Alternative market share hits record highs

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Alternative lenders’ market share has grown to record levels in 2014, according to new data from one major bank.

Alt-A lenders now underwrite 2.2 per cent of all Canadian mortgages, according to CIBC World Markets, who released the data to the Financial Post.

According to the report – which was based on Statistics Canada data – the value of loans underwritten by alternative lenders grew by a staggering 25 per cent over the past 12 months. The overall mortgage market grew by a mere four per cent over the same period. Much of this growth is due to an increase in subprime lending.

Speaking to the Post, Benjamin Tal, deputy chief economist for CIBC, assuaged fears that this sort of subprime lending is similar to the types of loans that were blamed as a major contributor to the economic downturn in the United States.

“Subprime can be someone like a plumber,” he told the Post, referring to business for self clients. “You should also remember that subprime is a normal part of a healthy functioning market. The U.S. was able to function with five per cent of the market [in subprime loans] for 40 years with no problem, [but] when it goes to 33 per cent, that’s a problem.”

Brokers are increasingly relying on alternative deals, which are major contributors to the subprime market, and several monoline lenders have begun to more heavily focus on the alt-A lending.

B2B Bank announced two alternative programs this spring, and Equity Financial Trust announced its own commitment to the space in July. 
  • Jeff on 2014-12-19 1:21:36 PM

    The harder you make it to get an "A" mortgage, the more "B" mortgages are going to borrowed. A lot of this pertains to higher credit requirements. A few late payments on credit cards does not mean that a client will not pay his/her mortgage. I have been getting declines recently on clients that have never missed a mortgage payment in their lives, just because their beacon score is a bit too low or they missed a couple of credit card payments a couple of years ago. As far as refinances are concerned, the Ministry of Finance needs to base rules on specific markets rather than nationally. Having the same rules for an economically depressed area as an economically stable area, such as the City of Ottawa, does not make sense.

  • Ross Taylor on 2014-12-19 1:59:18 PM

    Bad credit deserves to be in the Alt A space. Thank goodness these lenders are stepping up to fill the ridiculous void left by some A lenders increasingly scared of their own shadows

  • Corey K on 2014-12-20 12:43:54 PM

    Easy there...define bad credit first! I couldn't agree more with Jeff...even more to the point, the Mortgage Specialists of major banks themselves are attempting to push their existing mortgage clients into a sub-prime mortgage over the most ridiculous infractions that resulted in lower beacon scores. The bank shall remain nameless of course BUT the clients beacon score dropped to 648 and the Mortgage Specialist went on to explain that they would now have to go to their "alternative partner" whereby they were quoted a 1% fee and a rate of 4.89%. Thank goodness the clients co-worker just finished a mortgage with me and I was then referred into the deal and Im very proud to report I had a major lender in our channel take the deal at 2.89% and didn't even blink at the 648 beacon score. Bad credit is a loosy goosy paint brush , bad things happen to good people , oversights on a credit card payment OR being just slightly over-limit on credit cards can bring the score down...bad credit?...NO!...they were there to consolidate all the debt to begin with and erase all those issues in one swoop! I got it done and saved the client close to $30,000 in interest charges and fees over the next 5yrs!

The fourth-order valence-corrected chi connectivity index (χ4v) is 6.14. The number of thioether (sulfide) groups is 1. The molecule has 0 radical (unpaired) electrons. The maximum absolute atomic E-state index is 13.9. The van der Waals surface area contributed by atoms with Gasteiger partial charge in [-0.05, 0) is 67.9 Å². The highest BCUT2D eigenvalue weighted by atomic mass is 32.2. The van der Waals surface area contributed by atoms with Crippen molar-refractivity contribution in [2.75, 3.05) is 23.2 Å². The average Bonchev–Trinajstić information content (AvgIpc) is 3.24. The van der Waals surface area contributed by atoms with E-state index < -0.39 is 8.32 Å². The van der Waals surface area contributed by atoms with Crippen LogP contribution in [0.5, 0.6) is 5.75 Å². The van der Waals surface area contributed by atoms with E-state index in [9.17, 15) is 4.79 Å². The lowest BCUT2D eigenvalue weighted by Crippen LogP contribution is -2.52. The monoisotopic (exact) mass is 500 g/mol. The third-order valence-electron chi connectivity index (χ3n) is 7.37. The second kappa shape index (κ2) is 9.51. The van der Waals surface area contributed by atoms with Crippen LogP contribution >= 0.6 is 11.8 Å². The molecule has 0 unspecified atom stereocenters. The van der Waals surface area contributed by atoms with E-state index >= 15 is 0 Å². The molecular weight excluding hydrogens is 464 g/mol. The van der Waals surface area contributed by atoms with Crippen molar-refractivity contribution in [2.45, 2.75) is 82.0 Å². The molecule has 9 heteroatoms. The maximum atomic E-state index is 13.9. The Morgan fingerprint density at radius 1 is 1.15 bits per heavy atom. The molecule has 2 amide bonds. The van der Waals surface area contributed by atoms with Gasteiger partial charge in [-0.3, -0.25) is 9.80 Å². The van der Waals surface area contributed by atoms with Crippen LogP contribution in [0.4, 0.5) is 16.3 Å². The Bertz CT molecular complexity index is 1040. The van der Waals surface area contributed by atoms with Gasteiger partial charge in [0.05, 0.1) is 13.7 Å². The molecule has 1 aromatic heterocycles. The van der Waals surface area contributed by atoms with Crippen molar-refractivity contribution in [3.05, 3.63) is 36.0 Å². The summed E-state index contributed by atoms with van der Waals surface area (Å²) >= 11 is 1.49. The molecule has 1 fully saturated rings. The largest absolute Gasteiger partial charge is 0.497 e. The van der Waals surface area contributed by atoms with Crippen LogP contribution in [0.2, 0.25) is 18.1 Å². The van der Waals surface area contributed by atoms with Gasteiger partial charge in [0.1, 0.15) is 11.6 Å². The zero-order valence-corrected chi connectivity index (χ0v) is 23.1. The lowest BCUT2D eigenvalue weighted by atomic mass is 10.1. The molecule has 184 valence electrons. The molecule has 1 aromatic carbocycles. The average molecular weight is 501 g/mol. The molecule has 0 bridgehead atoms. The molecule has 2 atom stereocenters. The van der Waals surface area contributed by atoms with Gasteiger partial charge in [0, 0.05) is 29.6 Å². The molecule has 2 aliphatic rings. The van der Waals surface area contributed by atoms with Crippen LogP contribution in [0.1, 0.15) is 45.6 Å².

• Ross Taylor on 2014-12-20 1:13:03 PM

    Hey Corey, I agree completely that 648 is perfectly adequate for an A lender deal. I work with bad credit clients every day in our other business (debt relief and credit specialists) And a good deal of our work is spent rebuilding credit and increasing scores and managing trade facility balances to optimize the score and prepare for a mortgage in the future.

    What I should have said is when the credit report is clearly bad (and as you say, it is not just the score - I have seen very healthy 630 scores and very ugly (or weak) 690 scores) - perhaps as a result of the client recovering from an insolvency event or a chronic disregard for payment due dates etc. In these cases, we need alternative and private lenders to keep these clients in the real estate market, while doing everything possible to help them earn their promotion to the A leagues.

    When our team places a second mortgage for a client, for example, we always have an exit strategy.

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